A favourite book of mine, ‘Getting to Yes’ was about the Art of Negotiations, which clearly showed that kids are the best in negotiations because they don’t have fear to ask questions. No sacred cows or fear of looking foolish for asking something absurd.
This is one of the most fascinating things about children; always questioning, always wondering. Yet somehow, we tend to shed this child-like curiosity as the years pass by, all too often forgetting to pause and contemplate the deeper questions in life.
We ask about 8–10billion queries on Google everyday but our curiosity is limited to the flavour of the day — movies, politics, bitcoin or lives of others. The top 10 searches have nothing meaningful, philosophical or spiritual.
Colourful, Curious Questions
But how did we get here? Do you have questions like ‘What is my role in this world’, ‘who am I’, ‘what am I’
Question Without Fear
Fear is the key. Fearless children will go as far as to question God, yet as adults, we begin to worry about the repercussions including what others would think of us.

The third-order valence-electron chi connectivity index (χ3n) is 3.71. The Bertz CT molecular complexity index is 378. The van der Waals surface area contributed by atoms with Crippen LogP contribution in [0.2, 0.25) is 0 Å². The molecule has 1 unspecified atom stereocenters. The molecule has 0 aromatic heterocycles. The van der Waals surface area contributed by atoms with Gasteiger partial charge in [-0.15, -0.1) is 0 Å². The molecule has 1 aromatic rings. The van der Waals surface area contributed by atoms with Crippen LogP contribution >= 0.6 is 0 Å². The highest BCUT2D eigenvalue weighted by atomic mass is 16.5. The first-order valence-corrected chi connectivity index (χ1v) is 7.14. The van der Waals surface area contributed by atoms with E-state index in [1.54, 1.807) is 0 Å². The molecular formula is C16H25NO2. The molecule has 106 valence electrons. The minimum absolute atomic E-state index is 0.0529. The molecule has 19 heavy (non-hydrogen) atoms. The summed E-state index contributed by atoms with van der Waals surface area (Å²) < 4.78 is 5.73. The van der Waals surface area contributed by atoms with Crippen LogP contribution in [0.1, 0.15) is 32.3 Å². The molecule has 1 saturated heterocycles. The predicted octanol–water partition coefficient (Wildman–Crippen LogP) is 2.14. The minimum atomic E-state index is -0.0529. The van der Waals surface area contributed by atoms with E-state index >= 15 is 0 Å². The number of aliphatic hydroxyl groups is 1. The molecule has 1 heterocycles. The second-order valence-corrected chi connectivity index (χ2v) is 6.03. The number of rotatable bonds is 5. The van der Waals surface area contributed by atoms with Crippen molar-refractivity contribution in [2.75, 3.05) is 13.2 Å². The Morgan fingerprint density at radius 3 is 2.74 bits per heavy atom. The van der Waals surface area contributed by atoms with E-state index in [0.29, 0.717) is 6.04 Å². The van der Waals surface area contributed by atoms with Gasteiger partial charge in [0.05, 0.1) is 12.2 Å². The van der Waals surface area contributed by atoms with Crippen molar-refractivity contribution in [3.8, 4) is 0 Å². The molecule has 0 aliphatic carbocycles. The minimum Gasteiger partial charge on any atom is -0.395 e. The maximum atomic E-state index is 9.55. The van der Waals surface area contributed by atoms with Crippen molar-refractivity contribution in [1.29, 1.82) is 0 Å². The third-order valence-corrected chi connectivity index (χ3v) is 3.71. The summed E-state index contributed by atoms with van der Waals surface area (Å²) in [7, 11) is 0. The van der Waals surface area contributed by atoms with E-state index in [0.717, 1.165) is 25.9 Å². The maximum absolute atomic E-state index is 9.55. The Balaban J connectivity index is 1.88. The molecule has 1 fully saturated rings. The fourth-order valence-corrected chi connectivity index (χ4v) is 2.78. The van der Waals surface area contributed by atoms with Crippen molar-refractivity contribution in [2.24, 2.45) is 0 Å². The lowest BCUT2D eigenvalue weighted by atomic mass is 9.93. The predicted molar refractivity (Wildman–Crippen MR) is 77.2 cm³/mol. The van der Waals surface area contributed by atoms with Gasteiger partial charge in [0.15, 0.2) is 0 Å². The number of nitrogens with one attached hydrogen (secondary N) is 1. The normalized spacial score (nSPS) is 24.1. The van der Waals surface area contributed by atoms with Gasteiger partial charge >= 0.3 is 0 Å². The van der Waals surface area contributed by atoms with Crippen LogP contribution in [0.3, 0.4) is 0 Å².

Every scripture asks us to question, contemplate, experiment and then accept. A canonical text by itself doesn’t ask for blind faith, humans interpret it that way.
Countless Forms of Contemplation
If curiosity and inquisitiveness are the roots of questioning, contemplation is the earth that nourishes them. Without making the time to pause in deep, reflective thought, we will never get much further.
I believe the process of contemplation after a point is always in solitude. While early starts to contemplation may start with prayer or yoga, meditation is where deeper answers like.
The Right Reasons
Contemplative practices create space in the mind, away from the hustle and bustle of everyday life. But in order to ask worthwhile questions, there is another important facet to consider: intention. We must ask the deeper questions for the right reasons; ask because we actually want to use the answer to guide our life in some way.
Take Inspiration From the Child You Once Were
Don’t be afraid to ask questions in unusual places, even the difficult ones. Is there life after death? Are we alone in the universe? Does God exist? Incite debate within your own mind.
It’s worth stepping outside your comfort zone to discover which form of contemplation works best for you: it’s likely you will be surprised. Above all, I urge you to ask questions because you want to ask them, because you want to uncover wisdom and edge your way toward the absolute truth.